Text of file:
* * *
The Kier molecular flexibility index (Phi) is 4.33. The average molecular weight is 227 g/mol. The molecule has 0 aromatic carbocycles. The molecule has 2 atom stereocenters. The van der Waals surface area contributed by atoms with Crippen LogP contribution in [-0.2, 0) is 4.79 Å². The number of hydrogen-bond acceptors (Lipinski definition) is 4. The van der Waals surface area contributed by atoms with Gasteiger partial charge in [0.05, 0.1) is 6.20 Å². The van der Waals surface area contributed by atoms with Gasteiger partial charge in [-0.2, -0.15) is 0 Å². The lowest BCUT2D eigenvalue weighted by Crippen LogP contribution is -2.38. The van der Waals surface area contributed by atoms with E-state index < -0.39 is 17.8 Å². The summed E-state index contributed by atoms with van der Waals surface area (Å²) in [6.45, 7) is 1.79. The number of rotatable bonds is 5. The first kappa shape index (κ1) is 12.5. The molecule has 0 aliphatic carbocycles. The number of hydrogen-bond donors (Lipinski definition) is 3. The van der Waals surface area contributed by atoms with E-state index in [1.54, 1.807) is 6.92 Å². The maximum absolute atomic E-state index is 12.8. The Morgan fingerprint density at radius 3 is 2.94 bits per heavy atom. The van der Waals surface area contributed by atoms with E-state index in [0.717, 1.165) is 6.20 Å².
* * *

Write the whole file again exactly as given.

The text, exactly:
The Kier molecular flexibility index (Phi) is 4.33. The average molecular weight is 227 g/mol. The molecule has 0 aromatic carbocycles. The molecule has 2 atom stereocenters. The van der Waals surface area contributed by atoms with Crippen LogP contribution in [-0.2, 0) is 4.79 Å². The number of hydrogen-bond acceptors (Lipinski definition) is 4. The van der Waals surface area contributed by atoms with Gasteiger partial charge in [0.05, 0.1) is 6.20 Å². The van der Waals surface area contributed by atoms with Gasteiger partial charge in [-0.2, -0.15) is 0 Å². The lowest BCUT2D eigenvalue weighted by Crippen LogP contribution is -2.38. The van der Waals surface area contributed by atoms with E-state index < -0.39 is 17.8 Å². The summed E-state index contributed by atoms with van der Waals surface area (Å²) in [6.45, 7) is 1.79. The number of rotatable bonds is 5. The first kappa shape index (κ1) is 12.5. The molecule has 0 aliphatic carbocycles. The number of hydrogen-bond donors (Lipinski definition) is 3. The van der Waals surface area contributed by atoms with E-state index in [1.54, 1.807) is 6.92 Å². The maximum absolute atomic E-state index is 12.8. The Morgan fingerprint density at radius 3 is 2.94 bits per heavy atom. The van der Waals surface area contributed by atoms with E-state index in [0.717, 1.165) is 6.20 Å².